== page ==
Being realistic, if we have succeeded in doing so, others will too.
This is why we also invest so much energy into our execution. From the beginning, we force ourselves to map and document any processes in the company.
And yes, our plan is to be as effective as machines.
With Great Power Comes Great Responsibility
Your back office is the tool that has the most impact on your execution. How successful you are at managing your operational processes is one of the main differences between your company and your competitors.
This means Forest Admin’s customers are placing all their trust in our solution to execute on their business better.
This drives us to push our limits again and again, to grow quickly and to constantly seek to anticipate our customers’ future operational requirements.
A Lumberjacks’ company culture
Talking about company culture often sounds bullshit. It’s a bit like asking during a hiring interview: “What are your top 5 strengths and weaknesses?” It can quickly become clumsy 😬.
But joining a company without a culture and strongly established values means joining a new adventure without soul.
And honestly, creating a culture is very easy. You just need to ask yourself: What do I value the most in people?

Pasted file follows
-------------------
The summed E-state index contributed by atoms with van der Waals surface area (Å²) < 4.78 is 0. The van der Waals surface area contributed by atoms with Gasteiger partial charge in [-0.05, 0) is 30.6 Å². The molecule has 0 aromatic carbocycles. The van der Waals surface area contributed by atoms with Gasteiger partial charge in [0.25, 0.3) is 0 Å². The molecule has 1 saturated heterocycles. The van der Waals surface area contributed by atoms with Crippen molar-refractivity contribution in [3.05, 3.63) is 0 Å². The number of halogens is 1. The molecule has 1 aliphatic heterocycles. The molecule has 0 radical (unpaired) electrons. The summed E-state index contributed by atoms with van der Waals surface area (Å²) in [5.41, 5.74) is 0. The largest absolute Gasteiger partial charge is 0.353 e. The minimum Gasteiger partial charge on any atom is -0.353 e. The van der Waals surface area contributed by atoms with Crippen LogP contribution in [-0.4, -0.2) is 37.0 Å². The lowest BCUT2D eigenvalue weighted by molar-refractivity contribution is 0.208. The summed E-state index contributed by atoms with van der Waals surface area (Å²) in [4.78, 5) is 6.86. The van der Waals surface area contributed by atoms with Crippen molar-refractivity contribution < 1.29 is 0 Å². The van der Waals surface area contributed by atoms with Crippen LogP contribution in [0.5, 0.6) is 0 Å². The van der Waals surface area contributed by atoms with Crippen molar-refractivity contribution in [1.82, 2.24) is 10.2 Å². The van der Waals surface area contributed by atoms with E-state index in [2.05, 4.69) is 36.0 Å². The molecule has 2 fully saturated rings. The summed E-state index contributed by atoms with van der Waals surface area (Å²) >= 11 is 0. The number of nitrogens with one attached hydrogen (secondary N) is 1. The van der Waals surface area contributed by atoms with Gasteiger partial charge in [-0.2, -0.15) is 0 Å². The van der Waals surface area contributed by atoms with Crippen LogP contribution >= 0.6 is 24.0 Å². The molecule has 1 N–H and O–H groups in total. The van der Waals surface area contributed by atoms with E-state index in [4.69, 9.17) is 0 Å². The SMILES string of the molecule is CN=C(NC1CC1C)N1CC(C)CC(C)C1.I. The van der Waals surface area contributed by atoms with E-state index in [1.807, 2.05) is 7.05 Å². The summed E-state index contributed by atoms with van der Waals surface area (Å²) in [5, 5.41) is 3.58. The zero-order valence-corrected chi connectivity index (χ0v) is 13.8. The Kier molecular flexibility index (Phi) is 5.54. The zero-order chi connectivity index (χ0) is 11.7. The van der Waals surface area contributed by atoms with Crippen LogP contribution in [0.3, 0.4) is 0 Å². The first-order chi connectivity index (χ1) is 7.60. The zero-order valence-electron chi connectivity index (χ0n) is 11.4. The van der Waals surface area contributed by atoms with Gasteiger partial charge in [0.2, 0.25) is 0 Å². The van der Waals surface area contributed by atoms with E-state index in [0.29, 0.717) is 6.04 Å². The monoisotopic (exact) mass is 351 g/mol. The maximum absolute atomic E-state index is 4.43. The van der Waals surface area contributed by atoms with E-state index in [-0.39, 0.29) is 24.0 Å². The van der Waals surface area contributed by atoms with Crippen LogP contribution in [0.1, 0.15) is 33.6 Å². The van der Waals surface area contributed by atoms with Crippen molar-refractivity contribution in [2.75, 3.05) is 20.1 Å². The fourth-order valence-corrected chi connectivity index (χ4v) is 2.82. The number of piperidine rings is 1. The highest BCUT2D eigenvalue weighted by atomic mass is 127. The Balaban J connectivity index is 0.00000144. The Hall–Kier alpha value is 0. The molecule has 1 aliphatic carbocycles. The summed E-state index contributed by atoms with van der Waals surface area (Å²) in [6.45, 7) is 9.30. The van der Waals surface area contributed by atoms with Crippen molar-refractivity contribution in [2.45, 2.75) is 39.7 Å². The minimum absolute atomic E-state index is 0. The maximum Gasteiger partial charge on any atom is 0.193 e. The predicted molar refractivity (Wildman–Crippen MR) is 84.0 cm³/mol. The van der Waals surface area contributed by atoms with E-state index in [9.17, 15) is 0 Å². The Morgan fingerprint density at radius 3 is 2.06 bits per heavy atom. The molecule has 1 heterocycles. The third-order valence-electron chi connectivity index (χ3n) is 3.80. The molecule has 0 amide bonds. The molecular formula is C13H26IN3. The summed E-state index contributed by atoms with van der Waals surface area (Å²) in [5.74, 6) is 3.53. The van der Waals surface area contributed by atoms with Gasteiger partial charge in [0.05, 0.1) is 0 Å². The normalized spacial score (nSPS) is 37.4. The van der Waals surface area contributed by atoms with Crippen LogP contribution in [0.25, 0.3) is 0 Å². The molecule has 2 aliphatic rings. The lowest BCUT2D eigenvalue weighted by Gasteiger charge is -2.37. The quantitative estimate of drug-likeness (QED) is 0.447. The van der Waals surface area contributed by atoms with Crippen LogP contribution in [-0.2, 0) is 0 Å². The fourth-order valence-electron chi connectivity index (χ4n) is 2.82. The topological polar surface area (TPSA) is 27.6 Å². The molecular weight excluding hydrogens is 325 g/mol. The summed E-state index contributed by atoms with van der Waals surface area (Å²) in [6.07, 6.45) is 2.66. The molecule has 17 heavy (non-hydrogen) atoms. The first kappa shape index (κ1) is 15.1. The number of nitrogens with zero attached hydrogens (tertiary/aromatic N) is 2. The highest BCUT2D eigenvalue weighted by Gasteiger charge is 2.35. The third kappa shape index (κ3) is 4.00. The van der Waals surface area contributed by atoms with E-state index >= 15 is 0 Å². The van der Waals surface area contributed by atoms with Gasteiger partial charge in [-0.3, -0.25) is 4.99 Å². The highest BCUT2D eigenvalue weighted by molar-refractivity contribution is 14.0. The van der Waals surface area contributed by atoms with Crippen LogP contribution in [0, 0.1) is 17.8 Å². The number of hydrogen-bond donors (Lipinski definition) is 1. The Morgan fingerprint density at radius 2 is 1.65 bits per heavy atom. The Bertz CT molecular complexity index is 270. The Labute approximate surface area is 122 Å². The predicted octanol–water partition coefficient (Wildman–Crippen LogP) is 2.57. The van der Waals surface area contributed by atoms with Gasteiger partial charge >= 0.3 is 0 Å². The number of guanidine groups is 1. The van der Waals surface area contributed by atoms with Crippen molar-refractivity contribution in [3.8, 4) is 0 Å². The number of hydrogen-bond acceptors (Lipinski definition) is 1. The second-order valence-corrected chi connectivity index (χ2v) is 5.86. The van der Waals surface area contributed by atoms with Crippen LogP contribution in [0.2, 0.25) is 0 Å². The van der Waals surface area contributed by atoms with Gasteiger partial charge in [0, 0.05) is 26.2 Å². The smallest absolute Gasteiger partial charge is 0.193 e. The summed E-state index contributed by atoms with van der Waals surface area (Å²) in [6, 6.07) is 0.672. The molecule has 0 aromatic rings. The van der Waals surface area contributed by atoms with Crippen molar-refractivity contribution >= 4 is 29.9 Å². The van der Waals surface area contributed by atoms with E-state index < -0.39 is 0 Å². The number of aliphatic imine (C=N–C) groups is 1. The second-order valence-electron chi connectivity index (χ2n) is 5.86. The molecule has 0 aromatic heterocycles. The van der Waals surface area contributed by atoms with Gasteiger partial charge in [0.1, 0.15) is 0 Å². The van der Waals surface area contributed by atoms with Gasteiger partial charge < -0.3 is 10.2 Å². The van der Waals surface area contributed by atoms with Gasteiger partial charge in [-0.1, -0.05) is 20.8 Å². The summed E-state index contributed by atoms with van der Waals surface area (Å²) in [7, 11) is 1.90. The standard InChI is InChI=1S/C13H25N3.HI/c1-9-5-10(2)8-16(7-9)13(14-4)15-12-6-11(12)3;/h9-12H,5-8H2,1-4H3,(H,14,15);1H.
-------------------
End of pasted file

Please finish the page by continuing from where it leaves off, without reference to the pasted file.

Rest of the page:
The real challenge is to preserve the culture you’ve built as your company grows. Especially during the hyper-growth phase (e.g. 5 hiring /month). Of course at Forest Admin, we have not experienced this yet. We’re still a very small company!
But it’s one of the challenges that awaits us. To be prepared, we decided to publicly communicate on our company values through our Lumberjacks’ Code of Honor. This way, we will have no excuse if we can’t sustain it in the long run.
Surrounding ourselves with the right backers
To satisfy our growth ambitions and execute our mission in the most effective way, we simply didn’t have the choice but to seek financing from venture capital funds.
But we didn’t want to surround ourselves with investors only for their money. That would have been a huge mistake… today, there is so much more value to capture from VCs than just their money!
Of course, it’s easy to say when you’re supported by top players from day 1… but I really think it is key for startups to think about financing only in the long term.
Honestly today, even if we hadn’t needed to raise money from VCs, I wonder if we wouldn’t have done it anyway just to be surrounded by insightful people like Thibaud Elziere and Quentin Nickmans from eFounders, Jean de la Rochebrochard from Kima and Pietro Bezza from Connect.
Long story short…
A hiring discussion always has two distinct steps: convince and be convinced.
As a candidate, if your personal requirements and ambitions are crystal-clear and you understand quickly why the company you are applying for is unique, you should be already convinced. And so, it means you can focus your time on convincing the company.
This should lead in turn to a deeper discussion as your interviewer can then really focus the discussion on how you can help grow the company.
So ask yourself this next time you go in for an interview: do I really know why I should join this company?